One important take away from this election may be that if you want to significantly increase youth turnout, put marijuana legalization on the ballot. Both nationally and in the important swing states, the percentage of the vote that came from adults under 30 was basically unchanged since the 2008 election. According to the exit polling data from CNN, the youth vote was 18 percent of the electorate in 2008 and 19 percent of the electorate in this past election.
By comparison, in the three states with marijuana legalization initiatives on the ballot, Colorado, Oregon and Washington State, there was a significant surge in the voters age 18-29. In 2008 young people made up just 14 percent of the vote in Colorado but this year it was 20 percent. Even more incredibly, in Washington State the youth vote went from just 10 percent of the electorate last election to 22 percent this time.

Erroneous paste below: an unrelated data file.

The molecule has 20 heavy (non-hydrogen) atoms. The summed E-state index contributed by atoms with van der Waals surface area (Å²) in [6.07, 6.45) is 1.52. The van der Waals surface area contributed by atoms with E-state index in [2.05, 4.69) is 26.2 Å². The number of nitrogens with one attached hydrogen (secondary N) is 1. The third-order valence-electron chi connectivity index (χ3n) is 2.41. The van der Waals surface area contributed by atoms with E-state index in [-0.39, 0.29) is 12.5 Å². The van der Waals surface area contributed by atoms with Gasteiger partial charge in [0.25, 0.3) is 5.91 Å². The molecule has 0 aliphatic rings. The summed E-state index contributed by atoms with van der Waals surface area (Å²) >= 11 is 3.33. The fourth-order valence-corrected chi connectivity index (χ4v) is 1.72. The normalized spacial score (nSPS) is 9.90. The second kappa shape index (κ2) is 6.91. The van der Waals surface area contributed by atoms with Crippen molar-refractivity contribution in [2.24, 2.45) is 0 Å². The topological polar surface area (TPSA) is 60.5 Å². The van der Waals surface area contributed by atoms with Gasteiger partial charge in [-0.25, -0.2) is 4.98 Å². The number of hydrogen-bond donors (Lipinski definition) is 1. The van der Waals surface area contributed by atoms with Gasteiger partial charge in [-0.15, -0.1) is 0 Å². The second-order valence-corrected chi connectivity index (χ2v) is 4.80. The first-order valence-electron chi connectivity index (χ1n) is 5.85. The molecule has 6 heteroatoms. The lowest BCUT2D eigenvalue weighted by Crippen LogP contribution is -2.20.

|2008 Youth Vote||2012 Youth Vote||Increase|
It is theoretically possible that some unrelated factors or bad data caused there to only be a huge increase in the youth vote in these three states but having marijuana legalization initiatives on the ballot appears by far the most likely cause. Young voters overwhelming support marijuana legalization and it is something they strongly care about. This big increase in the youth vote helped Initiative 502 in Washington state and Amendment 64 in Colorado win by such large margins.
It seems that marijuana legalization is uniquely able to get a large number of young adults to turnout to vote in a way almost no other issue can. Marijuana legalization initiatives appeared to have significantly increased youth turnout in both safe presidential states, like Washington, and also in traditional swing states, like Colorado.
The lesson for politicians and political strategists appears to be that if you want to significantly increase youth turnout, make the election about legalizing marijuana.
Image by maireads under Creative Commons License.